In early 2015, a group of well connected GOP consultants began raising  $100 million in large checks from their well-healed buddies on the promise of buying the White House.  We are serous operatives, they argued, and we can use big dollars to bend the will of the grassroots with the power of big money and big advertising.

Their efforts went down in flames.  One hundred millions spent on slick advertising went for naught. And, all of that money was being flushed down a Florida toilet – save the tens of millions “earned” by those well – connected consultants, of course.

Through this colossal failure, and other lower profile failures, one thing has become clear: All the money in world cannot buy elections. Ask President John Connally.  But it does buy expensive sports cars for political players.

Here’s how it works. If a political hack buys television commercials he gets a 15% commission. So political hacks sell television to their big donors. And they do everything they can to put the donors in the position where they have no choice but to do television. A late developing PAC, for example, has no time to build the right database. Television is all they can do.

Consider the June 1, 2016 announcement that former Chris Christie operative, Ken McKay, has tapped California hedge fund billionaire, Tom Barrack, to let him start a Trump Super PAC. It turns out McKay is currently employed by the Trump campaign and must undergo a legally required 120 “cooling off” period. The PAC cannot spend any money until October, rendering it completely ineffective. But hey, who cares? A few million is not a bad payday.

Take Bill Kristol, of the Weekly Standard. He wants to run a third party candidate he says, because neither Donald Trump nor Hillary Clinton are good alternatives. I know Bill, and worked with him in the White House. He is no dummy. He knows full well that his candidate won’t win but hey, one might as well make a little money.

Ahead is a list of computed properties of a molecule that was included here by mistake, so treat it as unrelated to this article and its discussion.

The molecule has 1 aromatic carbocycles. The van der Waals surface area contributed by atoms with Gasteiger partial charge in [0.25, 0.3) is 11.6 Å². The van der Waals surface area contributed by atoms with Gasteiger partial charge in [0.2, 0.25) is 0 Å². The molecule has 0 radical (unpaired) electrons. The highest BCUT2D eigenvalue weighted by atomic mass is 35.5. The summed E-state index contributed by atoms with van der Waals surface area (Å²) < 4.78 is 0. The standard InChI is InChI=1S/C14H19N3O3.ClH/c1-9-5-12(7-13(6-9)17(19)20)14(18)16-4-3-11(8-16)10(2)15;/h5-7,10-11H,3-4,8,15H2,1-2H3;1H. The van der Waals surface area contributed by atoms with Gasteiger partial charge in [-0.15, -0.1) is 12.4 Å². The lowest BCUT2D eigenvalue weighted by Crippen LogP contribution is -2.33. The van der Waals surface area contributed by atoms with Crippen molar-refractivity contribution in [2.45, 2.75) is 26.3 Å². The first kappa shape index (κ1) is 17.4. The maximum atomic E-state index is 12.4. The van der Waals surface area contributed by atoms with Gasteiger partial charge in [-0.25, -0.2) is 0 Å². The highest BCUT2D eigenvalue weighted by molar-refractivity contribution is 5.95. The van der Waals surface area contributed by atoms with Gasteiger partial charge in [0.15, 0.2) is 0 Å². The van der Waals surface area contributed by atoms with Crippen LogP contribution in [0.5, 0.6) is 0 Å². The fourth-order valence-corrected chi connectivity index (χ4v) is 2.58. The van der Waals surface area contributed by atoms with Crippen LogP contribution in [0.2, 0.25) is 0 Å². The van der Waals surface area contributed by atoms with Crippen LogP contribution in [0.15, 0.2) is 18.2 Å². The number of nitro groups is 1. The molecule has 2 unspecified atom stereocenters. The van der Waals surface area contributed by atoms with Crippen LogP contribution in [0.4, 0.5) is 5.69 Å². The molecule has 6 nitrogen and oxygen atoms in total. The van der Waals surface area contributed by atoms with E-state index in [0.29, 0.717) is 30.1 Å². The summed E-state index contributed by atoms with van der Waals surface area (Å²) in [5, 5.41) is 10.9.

This November the key to a close presidential election is in the hands of three million voters in seven key states. The hardest job will be to find those three million voters and turn them into “true believers.” The PAC that does that will be the PAC that makes a difference.

Enter mega-donor Sheldon Adelson. Mr. Adelson is perhaps the single most generous donor to Republican causes, and someone deeply respected. As in the case of Donald Trump, Mr. Adelson did not become one of the world’s most successful businessmen by accident, in fact, it could easily be the other way around, with Adelson running for president needing Donald Trump to help a worthy PAC. So he knows the history I outlined above.

Sources say Mr. Adelson plans to spend as much as $100 million helping Donald Trump win the White House. Facing the mammoth Clinton machine.  Mr. Adelson’s generosity will be sorely needed.

But, the money must be spent smartly, engaging American’s at a grassroots level through channels that have already been built over time through hard work and elbow grease. There is no easy astroturfing here.

Hearing the call of another $100 million dollar PAC and seven figure paydays, establishment consultants are now lining up to convince Mr. Adelson and his confidants that they are the best ones to spend his money and take their 15% cut. But these consultants are all from the same tribe, cut from the same cloth as all Washington consultants, and know about grassroots politics.

I have a prediction. I want to say a bold prediction, but with so much evidence backing me, I fear it is rather easy to follow. If Mr. Adelson gives his generous support to a PAC run by status quo Republicans, it will do little to help Donald Trump and instead be squandered.

Mr. Adelson may be shopping for the “right” DC consultants to spend his money, but that is a quest akin to finding the Loch Ness Monster. These consultants know only one thing, big advertising, big money and big commissions.

I for one hope Mr. Adelson and his advisers will look outside the box and find a vehicle with a real grassroots networks, committed to engagement with real Americans. The TV commercials are the easy part. Donald Trump needs this help a lot more than DC Consultants need another sports car. And America cannot afford a President Hilary Rodham Clinton.


Trump is Reagan

May 18, 2016